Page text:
Given the large amount of darkly-roasted grains in a Russian imperial stout, the pH is almost guaranteed to be lower than desirable when the strike water has a low level of bicarbonate ions (<50 ppm). (Strike water is the water used to mash your grist.) If you use any of the standard water chemistry calculators, the amount of carbonate ions they suggest for Russian imperial stouts is quite high. And in practice, you usually don’t need that much bicarbonate to approach proper mash pH. This is because darkly-roasted grains are not more acidic than dark crystal malts — the correlation between color and acidity breaks down when you jump to the darkly-roasted grains. Here is one way to deal with mash pH in a Russian imperial stout. There are certainly others, but I like this approach for a couple reasons (that will be clearer when we discuss lautering).
My approach is to formulate the recipe, then consult my water calculator to see how much baking soda (NaHCO3) I would need to add. Frequently, the amount is fairly high. Then I remove a portion of the dark malts from the recipe such that the total amount of darkly roasted grains is 10% of the grain bill. Next, I redo the water calculations to see how much baking soda I would need to add with the reduced amount of dark grains. This amount will always, obviously, be lower.
When I actually mash, I first mash in a mixture of the base malts and enough darkly-roasted grains that they constitute 10% of the initial grist. I use strike water with the lower amount of baking soda added. After 40 minutes, I take the mash pH and then stir the remaining dark grains into the top of the grain bed, adding more of my previously prepared to strike water to maintain the proper mash thickness. After stirring the remaining dark grains in, if the pH is in the proper range, I don’t make any adjustments to the amount of baking soda. If the pH was low, I would stir in the grains, and add baking soda so that the mash now contained the full amount from the original calculation. (I’ve never had to do this, however.) After 20 more minutes of mashing — for a total of 60 minutes — I would then proceed to recirculate the wort and prepare for wort collection.
The basic idea is to begin the mash with a ratio of base grains to dark grains similar to that of a dry stout. The amount of sodium bicarbonate (baking soda) needed to address the mash pH is reasonable. Once the bulk of starch conversion has occurred, I stir in the remaining dark grains. This is mostly because it is easier to lauter, but it also allows the early part of a mash to work without having to add too many minerals to the strike water. In addition, you may not need the “extra” baking soda suggested in your original calculation. Again, this is because darkly-roasted grains are not proportionally more acidic than crystal malts, something not taken into consideration when beer color is used to calculate the residual alkalinity required to neutralize it.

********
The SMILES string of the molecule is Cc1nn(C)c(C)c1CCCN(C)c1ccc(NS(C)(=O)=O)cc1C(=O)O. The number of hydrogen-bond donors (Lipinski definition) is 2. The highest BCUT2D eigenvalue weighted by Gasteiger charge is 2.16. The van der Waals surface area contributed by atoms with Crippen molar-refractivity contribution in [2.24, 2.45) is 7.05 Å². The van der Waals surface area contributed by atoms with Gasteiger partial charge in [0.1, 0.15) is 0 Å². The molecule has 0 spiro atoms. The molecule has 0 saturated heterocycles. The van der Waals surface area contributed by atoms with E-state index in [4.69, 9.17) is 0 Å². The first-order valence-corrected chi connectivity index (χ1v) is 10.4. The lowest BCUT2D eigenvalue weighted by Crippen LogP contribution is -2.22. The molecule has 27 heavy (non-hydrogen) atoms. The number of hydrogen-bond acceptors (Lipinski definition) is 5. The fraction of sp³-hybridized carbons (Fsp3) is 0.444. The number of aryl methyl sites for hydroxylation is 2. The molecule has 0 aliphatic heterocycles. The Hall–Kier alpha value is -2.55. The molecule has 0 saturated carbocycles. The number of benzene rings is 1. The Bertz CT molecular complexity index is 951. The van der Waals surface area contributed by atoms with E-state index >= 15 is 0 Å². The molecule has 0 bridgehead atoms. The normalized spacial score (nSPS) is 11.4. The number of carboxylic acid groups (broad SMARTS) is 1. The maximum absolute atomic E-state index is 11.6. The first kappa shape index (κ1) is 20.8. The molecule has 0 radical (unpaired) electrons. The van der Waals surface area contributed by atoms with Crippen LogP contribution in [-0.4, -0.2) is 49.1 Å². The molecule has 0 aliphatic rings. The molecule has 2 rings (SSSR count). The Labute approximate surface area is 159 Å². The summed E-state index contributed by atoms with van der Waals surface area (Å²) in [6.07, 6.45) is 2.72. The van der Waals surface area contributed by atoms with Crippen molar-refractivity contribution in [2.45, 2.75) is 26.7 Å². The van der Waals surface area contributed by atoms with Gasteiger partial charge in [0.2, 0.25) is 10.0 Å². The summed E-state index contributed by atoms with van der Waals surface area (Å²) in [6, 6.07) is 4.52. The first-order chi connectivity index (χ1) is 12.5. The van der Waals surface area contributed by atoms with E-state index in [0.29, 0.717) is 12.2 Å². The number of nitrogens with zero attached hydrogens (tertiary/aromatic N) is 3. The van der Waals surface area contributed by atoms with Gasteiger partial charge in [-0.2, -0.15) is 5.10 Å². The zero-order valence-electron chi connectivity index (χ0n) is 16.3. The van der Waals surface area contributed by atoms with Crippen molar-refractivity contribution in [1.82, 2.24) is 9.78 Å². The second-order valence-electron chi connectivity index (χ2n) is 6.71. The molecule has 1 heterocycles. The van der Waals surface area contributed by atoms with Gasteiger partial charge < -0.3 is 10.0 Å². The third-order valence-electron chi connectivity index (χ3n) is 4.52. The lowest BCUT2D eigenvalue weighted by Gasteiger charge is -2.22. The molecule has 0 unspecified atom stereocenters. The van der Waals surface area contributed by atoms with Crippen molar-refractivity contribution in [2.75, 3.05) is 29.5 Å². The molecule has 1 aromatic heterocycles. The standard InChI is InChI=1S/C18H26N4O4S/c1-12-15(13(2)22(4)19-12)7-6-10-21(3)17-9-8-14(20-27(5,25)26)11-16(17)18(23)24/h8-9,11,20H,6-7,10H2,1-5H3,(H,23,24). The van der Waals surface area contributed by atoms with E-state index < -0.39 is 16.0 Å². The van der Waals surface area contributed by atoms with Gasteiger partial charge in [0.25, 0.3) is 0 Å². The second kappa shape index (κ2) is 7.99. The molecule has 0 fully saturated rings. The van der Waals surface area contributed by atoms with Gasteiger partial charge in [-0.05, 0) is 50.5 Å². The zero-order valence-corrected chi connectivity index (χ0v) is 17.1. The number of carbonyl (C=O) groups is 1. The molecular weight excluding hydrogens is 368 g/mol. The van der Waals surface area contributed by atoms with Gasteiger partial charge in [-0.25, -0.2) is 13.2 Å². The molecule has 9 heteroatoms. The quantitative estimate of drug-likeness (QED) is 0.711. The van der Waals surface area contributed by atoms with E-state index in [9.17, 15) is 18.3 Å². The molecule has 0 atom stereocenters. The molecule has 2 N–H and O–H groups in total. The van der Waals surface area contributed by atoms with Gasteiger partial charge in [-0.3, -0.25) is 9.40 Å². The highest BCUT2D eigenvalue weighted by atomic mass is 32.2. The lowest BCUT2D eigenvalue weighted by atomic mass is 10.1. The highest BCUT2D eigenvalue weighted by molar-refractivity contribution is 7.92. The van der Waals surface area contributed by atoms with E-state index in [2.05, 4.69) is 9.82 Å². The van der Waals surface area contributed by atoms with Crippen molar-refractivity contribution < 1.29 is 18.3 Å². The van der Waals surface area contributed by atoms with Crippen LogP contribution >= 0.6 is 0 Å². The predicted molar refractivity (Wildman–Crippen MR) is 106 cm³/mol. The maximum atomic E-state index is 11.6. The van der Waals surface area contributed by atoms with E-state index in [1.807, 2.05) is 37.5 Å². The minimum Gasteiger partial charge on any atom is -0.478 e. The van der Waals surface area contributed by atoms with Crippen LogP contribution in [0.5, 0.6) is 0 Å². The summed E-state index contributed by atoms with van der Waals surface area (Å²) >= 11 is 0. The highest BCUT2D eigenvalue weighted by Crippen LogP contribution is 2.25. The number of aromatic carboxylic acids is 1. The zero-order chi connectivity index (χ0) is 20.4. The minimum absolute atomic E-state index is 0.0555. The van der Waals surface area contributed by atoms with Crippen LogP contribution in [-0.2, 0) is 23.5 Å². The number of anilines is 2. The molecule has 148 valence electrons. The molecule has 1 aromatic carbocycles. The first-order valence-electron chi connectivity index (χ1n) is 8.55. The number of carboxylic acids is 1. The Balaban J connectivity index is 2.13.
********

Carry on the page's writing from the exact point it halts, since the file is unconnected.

Sodium Bicarbonate vs. Other Options
Sodium bicarbonate (baking soda) is more effective at neutralizing acid than calcium carbonate (CaCO3, chalk). However, do not add so much baking soda that your sodium concentration exceeds 100 ppm. (If the sodium levels in your water are naturally high, you may have to use calcium hydroxide (slaked lime) instead of baking soda to neutralize acids in your mash. However, calcium hydroxide is corrosive and is best avoided unless absolutely necessary. And even so, you’ll need to review how it can be safely handled.) Finally, in practical terms, there is no reason to ever exceed 250 ppm of bicarbonate, even if your brewing calculator suggests this.
As I mentioned before, this is not the only way to handle the mash. I used this method several years ago when I was formulating and tweaking a super big stout, and it worked well for me. However, I have not tried every possible mashing option, so I can’t say that this is absolutely the best way to do it. All I can say is that it worked very well for me. In researching this article, I did find that Kai Troister’s site has a water calculator that takes the proportion of roasted malts into consideration. I look forward to comparing that to Palmers spreadsheet. Another simple option would be to change all your darkly-roasted grains to dark crystal malts (80–120 °L) for the purposes of your water calculations.
You should not add bicarbonate to your sparge water. In fact, if your water is naturally high in carbonates, it is best to either “cut” the water with distilled water, or bring down the bicarbonate level with acid. Bicarbonate ions help when mashing a dark beer. However, they are not serving any purpose in sparge water. Bicarbonate additions in strike water are meant to raise the mash pH. You should not need additional pH adjustment while you sparge. Sparge water with high level of bicarbonate ions can lead to astringency, something that big beers are already prone to.
In the next installment in the series, I will discuss malt selection, starting with the dark grains.